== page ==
A wide range of attitudes exists towards nutriton among runners. Some will tell you they generally eat what ever they want and have no stomach issues, weight problems or lack of energy. Not so with others who have all of the above and find that they must pay attention to everything they eat or their performance suffers.
There is a great book on nutrition for runners written by two elite marathon runners from Iceland. Frida Run Thordardottir and Steinar B. Adalbjornsson who both earned degrees in nutrition from Universities in the United States collaborated on this latest book project, “Nutrition for Runners”. Here’s what they had to say about a high fat/low carb diet.
Nutrition For Runners
The body likes using fat to make energy rich compounds, but just not during high intensity exercise. To make this even more confusing, high intensity is observed at a different level for each person. In other words, a highly trained individual will be able to utilize more fat for energy at a certain intensity level when compared to an untrained individual at the same relative intensity level. Some scientists call this “exercise induced physiological adaptations.” I will talk about this in detail in a later post.
How can we now interpret this? It´s hard because we are all so different when it comes to physical workload and scientific support for recommendations one way or the other is lacking. But my conclusion is the following:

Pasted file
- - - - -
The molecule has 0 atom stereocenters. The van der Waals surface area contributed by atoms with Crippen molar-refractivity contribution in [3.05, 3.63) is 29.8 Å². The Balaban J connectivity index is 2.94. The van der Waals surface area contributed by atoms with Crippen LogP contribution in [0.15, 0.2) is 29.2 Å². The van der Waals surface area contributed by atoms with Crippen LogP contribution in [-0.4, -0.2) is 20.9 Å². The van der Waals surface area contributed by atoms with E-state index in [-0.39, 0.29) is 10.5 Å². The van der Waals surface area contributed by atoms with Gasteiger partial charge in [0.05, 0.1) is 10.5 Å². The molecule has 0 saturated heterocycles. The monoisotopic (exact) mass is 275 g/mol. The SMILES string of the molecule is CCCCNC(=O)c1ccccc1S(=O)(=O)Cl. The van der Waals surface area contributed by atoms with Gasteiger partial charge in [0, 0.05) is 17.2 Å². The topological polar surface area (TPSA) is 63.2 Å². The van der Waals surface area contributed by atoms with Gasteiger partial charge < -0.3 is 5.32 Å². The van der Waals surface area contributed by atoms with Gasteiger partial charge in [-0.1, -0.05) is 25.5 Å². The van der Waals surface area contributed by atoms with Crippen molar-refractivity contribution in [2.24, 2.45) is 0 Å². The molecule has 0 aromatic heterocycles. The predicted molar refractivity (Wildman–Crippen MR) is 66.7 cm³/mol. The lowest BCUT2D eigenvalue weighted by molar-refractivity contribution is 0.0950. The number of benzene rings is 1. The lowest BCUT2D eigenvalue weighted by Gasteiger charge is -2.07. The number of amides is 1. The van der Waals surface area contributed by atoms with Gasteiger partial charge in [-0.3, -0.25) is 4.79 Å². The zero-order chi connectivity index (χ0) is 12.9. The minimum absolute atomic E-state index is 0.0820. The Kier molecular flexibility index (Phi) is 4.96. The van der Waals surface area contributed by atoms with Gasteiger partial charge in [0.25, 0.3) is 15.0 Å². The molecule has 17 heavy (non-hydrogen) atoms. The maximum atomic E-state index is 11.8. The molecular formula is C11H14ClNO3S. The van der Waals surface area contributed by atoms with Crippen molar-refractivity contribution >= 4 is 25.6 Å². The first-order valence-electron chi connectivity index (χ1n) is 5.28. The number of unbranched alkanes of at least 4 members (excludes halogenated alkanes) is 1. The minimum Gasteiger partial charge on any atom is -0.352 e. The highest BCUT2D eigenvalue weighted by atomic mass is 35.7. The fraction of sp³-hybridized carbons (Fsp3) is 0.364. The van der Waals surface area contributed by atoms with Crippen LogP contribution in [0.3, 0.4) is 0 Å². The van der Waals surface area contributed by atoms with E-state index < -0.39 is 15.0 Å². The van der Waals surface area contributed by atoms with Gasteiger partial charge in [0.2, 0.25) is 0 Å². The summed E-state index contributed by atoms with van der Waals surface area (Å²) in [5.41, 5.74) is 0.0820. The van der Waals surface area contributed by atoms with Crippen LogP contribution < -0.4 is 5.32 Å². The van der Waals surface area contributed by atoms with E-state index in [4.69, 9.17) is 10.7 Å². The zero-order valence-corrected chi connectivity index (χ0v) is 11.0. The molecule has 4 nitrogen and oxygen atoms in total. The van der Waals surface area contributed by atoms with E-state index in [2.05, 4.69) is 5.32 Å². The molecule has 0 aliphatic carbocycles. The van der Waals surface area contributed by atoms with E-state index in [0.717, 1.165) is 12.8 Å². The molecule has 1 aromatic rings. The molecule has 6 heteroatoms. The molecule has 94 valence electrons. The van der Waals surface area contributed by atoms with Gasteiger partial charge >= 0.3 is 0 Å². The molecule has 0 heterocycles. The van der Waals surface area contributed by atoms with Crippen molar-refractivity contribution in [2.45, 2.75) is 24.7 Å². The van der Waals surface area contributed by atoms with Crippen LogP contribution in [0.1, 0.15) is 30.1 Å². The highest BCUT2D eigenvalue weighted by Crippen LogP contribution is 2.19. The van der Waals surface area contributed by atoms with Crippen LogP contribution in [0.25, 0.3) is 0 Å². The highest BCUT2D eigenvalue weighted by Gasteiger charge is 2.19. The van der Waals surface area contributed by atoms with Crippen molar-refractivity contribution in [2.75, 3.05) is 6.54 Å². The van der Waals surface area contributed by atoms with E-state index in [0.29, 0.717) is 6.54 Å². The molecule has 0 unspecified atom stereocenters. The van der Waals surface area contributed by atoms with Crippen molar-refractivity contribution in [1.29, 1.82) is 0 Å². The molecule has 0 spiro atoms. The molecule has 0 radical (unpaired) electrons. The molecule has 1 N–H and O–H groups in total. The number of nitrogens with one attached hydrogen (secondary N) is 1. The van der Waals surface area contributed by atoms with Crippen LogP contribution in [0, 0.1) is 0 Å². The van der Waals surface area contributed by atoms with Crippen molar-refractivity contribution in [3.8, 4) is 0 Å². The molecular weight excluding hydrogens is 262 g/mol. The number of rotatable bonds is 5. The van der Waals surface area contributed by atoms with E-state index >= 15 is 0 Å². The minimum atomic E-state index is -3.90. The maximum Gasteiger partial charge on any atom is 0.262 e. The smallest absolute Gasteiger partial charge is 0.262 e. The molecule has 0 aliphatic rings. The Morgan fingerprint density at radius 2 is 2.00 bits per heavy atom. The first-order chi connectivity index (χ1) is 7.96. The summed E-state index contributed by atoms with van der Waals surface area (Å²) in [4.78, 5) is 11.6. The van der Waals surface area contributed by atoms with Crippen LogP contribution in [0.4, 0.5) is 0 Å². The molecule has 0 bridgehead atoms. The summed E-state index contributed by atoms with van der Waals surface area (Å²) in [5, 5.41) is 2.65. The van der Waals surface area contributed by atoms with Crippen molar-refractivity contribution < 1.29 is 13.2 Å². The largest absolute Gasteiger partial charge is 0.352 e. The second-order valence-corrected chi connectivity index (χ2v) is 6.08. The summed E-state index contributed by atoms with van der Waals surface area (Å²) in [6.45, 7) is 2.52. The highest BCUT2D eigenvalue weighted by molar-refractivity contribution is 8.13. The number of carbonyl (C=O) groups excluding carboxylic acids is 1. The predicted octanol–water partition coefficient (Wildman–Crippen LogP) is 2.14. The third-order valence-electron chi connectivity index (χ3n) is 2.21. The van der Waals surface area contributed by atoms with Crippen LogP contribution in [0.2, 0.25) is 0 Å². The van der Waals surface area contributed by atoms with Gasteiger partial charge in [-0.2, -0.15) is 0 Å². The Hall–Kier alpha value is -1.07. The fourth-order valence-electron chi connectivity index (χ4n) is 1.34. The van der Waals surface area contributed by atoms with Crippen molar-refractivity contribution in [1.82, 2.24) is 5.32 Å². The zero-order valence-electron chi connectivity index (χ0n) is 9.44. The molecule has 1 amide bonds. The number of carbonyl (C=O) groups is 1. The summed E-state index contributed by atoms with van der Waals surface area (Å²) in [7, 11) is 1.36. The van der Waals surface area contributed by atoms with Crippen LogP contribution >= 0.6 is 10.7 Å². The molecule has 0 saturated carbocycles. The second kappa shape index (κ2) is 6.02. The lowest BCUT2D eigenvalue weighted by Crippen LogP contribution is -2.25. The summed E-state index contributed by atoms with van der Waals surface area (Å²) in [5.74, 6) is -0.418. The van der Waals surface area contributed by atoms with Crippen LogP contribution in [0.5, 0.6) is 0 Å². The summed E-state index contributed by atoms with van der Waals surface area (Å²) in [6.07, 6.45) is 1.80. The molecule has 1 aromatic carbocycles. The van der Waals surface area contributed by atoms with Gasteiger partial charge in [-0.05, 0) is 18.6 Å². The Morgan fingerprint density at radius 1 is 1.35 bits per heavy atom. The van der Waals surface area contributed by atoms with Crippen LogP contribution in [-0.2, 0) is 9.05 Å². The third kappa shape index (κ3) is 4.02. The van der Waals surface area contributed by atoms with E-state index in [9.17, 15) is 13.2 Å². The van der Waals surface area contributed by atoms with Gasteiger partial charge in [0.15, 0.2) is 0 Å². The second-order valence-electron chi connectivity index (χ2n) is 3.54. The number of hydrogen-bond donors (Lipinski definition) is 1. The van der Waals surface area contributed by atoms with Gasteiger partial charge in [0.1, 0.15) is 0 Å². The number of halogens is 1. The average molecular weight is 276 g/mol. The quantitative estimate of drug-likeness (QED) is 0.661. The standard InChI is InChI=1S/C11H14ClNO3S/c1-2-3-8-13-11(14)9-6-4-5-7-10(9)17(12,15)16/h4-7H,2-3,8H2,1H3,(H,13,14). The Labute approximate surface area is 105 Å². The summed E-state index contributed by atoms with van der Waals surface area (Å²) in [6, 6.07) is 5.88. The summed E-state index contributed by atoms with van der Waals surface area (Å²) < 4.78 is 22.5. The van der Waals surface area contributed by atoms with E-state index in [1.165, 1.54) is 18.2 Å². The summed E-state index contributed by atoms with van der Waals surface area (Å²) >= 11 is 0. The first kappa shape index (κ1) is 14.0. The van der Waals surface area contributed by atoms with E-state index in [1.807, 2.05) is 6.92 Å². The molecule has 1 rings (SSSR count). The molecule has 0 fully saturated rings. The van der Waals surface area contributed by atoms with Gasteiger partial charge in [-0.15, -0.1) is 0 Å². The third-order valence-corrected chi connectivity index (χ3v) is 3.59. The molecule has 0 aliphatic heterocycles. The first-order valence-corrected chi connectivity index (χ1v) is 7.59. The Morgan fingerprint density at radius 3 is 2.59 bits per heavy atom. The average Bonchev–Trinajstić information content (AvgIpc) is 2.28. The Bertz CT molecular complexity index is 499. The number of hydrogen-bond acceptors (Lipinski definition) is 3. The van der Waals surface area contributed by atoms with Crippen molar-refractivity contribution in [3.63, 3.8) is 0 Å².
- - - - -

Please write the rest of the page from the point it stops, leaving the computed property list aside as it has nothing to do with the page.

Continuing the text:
For most healthy adults who are in general good physical conditions, and who are not new to running, the diet can easily include more fat and less carbs if expected time in a 10K run is approximately 60-70 minutes or more. For most, who run a 10K below this time, a mixture of carbohydrate rich diet with good fats is a good choice. For those who plan on running 10K under approximately 40-45 minutes, a diet rich in carbohydrates and relatively low in fat, but inclusive of omega-3 fat, is the best bet. Again, I must state that scientific support for my recommendations is lacking as every individual is different when it comes to running pace or exercise intensity. But as a general rule, this may help some runners, and other endurance athletes, decide whether a diet richer in fat and lower in carbs, will suite their needs.
To get the book “Nutrition for Runners” or if you would like more information about the authors click here
Even if you aren’t concerned about what foods you eat or what the latest diet trends are the old saying “you are what you eat” still applies. Perhaps a little more focus on the nutrition category could go a long way towards improving your overall running performance.